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I hope everyone is staying cool this summer! I have spent it...writing a Christmas book!
Once Upon a Christmas Movie has been in my head for YEARS and timing finally worked out to get it written. I'm very excited to introduce you to the story of a sunny movie decorator and the grumpy movie star working on a Christmas movie.
Below is the first chapter. Currently it is available for preorder only on Amazon, but will be available wide in October.
Keeley Littleton couldn’t believe she was actually here, on the set of a Christmas movie. Okay, so it wasn’t actually a Christmas movie just yet. That was where she came in.
All her years—twenty-nine of them—of decorating for Christmas were going to pay off. She was one of three set designers. Okay, maybe designer was a lofty term. Currently she was just one of the assistants doing the set-designer’s bidding, but she was here, and she couldn’t have been more excited.
This movie, We Need a Little Christmas, was filmed on a permanent movie production set, so the storefronts and the streets were already decorated with fake greenery and fake snow. Keeley had been told this movie would be part of a series of movies with recurring locations and characters, each movie based on a different couple, but the whole cast appearing in each, in varying levels of focus. She had watched Christmas movies her entire adult life, and she already knew the snow was fake, but up close, this looked like someone had just laid out a roll of cotton and tucked the ends in around each yard.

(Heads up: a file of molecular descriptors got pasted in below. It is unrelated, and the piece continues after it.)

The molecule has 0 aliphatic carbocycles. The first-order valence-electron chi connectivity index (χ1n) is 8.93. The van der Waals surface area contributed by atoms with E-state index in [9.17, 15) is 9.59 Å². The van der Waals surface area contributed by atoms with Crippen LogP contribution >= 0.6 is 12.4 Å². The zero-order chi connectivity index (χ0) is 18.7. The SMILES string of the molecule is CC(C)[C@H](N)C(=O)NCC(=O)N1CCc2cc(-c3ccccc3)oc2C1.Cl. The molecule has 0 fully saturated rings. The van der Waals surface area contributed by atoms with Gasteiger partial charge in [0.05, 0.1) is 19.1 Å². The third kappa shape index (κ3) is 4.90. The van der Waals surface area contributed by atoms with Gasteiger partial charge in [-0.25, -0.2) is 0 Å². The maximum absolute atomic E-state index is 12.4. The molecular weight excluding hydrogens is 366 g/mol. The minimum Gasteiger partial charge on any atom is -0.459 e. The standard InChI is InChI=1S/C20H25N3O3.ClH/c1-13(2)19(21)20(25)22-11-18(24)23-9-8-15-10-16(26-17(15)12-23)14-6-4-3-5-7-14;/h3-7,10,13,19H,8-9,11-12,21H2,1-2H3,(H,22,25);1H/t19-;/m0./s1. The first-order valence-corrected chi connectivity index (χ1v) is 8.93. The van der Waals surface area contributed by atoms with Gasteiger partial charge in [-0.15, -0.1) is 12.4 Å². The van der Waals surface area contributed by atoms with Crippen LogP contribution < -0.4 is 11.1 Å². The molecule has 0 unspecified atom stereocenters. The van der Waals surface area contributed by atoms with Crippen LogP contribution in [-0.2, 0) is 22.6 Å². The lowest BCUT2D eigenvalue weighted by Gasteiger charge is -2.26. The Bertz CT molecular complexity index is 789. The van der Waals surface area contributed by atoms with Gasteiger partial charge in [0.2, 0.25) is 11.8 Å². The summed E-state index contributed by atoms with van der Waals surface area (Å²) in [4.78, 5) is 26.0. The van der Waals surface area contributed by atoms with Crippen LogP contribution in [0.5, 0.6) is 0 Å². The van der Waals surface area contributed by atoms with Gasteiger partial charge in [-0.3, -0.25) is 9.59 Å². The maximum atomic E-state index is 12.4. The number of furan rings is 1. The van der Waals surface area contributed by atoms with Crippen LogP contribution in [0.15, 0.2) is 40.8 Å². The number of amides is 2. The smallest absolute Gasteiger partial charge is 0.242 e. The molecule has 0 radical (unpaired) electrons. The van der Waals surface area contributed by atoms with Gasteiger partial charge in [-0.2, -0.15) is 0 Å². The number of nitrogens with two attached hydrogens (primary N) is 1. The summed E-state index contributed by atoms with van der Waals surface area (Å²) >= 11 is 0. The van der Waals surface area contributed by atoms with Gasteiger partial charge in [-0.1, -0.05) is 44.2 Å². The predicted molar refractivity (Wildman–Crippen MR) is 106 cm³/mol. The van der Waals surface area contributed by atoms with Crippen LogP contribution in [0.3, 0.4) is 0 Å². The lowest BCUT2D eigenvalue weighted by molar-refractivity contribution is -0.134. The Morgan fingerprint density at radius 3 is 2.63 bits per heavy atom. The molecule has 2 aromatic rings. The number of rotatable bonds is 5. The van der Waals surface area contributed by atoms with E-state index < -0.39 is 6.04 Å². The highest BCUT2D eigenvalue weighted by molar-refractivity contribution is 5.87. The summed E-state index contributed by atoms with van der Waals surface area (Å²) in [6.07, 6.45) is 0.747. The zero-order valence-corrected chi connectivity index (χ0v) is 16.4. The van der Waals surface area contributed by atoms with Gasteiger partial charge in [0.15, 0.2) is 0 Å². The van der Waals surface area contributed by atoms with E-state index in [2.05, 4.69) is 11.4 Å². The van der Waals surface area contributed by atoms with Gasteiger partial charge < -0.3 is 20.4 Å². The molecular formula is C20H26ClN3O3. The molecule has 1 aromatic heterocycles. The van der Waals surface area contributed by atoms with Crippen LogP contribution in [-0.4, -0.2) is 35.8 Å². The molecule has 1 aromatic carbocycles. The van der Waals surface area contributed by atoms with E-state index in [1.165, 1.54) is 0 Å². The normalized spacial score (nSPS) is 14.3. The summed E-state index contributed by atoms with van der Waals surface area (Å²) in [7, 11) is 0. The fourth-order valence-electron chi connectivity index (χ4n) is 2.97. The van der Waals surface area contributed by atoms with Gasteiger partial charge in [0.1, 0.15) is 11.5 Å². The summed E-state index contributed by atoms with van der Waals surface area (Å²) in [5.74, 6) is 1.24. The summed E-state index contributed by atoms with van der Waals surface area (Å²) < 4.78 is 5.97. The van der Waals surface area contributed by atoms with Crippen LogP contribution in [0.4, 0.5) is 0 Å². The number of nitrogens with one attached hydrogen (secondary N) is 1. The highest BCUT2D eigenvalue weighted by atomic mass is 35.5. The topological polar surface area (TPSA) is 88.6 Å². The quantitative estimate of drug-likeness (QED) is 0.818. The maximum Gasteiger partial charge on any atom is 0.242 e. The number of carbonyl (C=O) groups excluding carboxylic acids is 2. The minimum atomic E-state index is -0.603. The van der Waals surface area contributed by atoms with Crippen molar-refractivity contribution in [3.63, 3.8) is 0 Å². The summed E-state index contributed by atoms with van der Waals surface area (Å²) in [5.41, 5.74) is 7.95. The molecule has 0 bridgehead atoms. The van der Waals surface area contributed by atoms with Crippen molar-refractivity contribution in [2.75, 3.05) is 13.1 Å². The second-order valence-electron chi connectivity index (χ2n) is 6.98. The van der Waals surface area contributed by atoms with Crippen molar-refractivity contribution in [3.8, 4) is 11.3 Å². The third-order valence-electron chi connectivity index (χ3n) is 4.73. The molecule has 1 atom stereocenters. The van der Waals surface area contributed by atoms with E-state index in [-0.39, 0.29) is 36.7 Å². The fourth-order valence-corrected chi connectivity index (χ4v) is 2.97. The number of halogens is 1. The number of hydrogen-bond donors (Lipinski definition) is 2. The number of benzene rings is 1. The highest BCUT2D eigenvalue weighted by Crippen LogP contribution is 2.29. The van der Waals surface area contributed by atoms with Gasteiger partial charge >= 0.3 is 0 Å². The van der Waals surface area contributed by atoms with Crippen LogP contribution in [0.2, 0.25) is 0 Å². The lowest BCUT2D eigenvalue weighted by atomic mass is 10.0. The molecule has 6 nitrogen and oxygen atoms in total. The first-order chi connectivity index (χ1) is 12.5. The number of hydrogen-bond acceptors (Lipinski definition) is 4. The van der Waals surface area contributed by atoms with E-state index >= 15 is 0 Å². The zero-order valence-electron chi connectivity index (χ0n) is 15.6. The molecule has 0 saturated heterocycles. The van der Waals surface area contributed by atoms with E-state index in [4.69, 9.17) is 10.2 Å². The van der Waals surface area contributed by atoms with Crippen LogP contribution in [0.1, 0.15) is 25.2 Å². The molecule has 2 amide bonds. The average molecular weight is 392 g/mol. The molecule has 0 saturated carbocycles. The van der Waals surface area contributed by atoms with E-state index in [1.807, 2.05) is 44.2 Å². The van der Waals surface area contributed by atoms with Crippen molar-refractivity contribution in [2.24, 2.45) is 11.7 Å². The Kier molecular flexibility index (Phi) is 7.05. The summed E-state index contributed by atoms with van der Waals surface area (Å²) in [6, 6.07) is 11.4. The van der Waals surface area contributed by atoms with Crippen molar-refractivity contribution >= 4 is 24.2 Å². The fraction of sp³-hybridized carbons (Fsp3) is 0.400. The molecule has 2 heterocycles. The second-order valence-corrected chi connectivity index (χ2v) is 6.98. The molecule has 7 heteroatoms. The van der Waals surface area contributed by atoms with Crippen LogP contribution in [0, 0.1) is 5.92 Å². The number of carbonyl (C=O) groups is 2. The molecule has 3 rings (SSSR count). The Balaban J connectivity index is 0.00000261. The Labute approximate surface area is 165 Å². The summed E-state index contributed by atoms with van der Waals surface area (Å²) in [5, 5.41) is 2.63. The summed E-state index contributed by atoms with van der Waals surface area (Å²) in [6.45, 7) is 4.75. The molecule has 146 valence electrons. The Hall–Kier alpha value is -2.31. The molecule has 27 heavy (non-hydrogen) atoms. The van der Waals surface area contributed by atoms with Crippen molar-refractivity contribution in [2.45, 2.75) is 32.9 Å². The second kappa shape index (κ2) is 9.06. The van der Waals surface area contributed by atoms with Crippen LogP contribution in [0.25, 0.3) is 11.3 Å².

She wandered down the streets with her hands in her pockets, looking up at the storefronts and pretending she was in the movie, destined to find true love.
“I don’t know how many times I have to tell you!” A man’s voice carried through the air, and Keeley rounded a corner to see that man, his shoulders hunched as he talked on his phone, his hand dragging through his thick dark hair. “I do not want to work with that woman.” He was quiet for a moment, then tried to speak, but was apparently interrupted by the person on the other end of the call. “She’s arrogant and stiff, and how can I play her romantic interest if I cannot stand her? Never mind the fact that she is almost twenty years older than I am.” Again he listened, and this time he interrupted the person on the other end. “I know that they had great chemistry because they hated each other but I don’t want that experience.”
Then suddenly, he ended the call, his arm falling to his side as he muttered, “I don’t care if it’s just a few weeks,” and pivoted to see Keeley staring at him.
Oh. Oh no. She was caught. And instead of excusing herself and retreating, she made the situation worse by gawking.
She knew who he was. Finn O’Connell, veteran of the Christmas movies, having migrated to this studio from working on a popular soap opera. He was the handsomest man she’d ever seen, dark brown hair, almost black, his eyes too, though they looked like they could shoot fire right now when he saw her standing at the end of the sidewalk, watching him.
“That was a private call.”
“Yes, I’m very sorry,” she said. “I really was just exploring the set and—“
His glower deepened. “I don’t care what you were doing. You shouldn’t have been eavesdropping on my conversation.”
“I really wasn’t,” she said, not wanting to point out that the whole cast could have heard his call, since he hadn’t exactly kept his voice down, and his lingering British accent made his voice unique.
“Who are you?” he demanded.
“I’m Keeley Littleton. I’m on the production team.” She held out her hand, even though he was several feet away.
He looked from her hand to her face, his own expression remaining stormy. “Keeley Littleton, production, on this set we stay out of other people’s business.”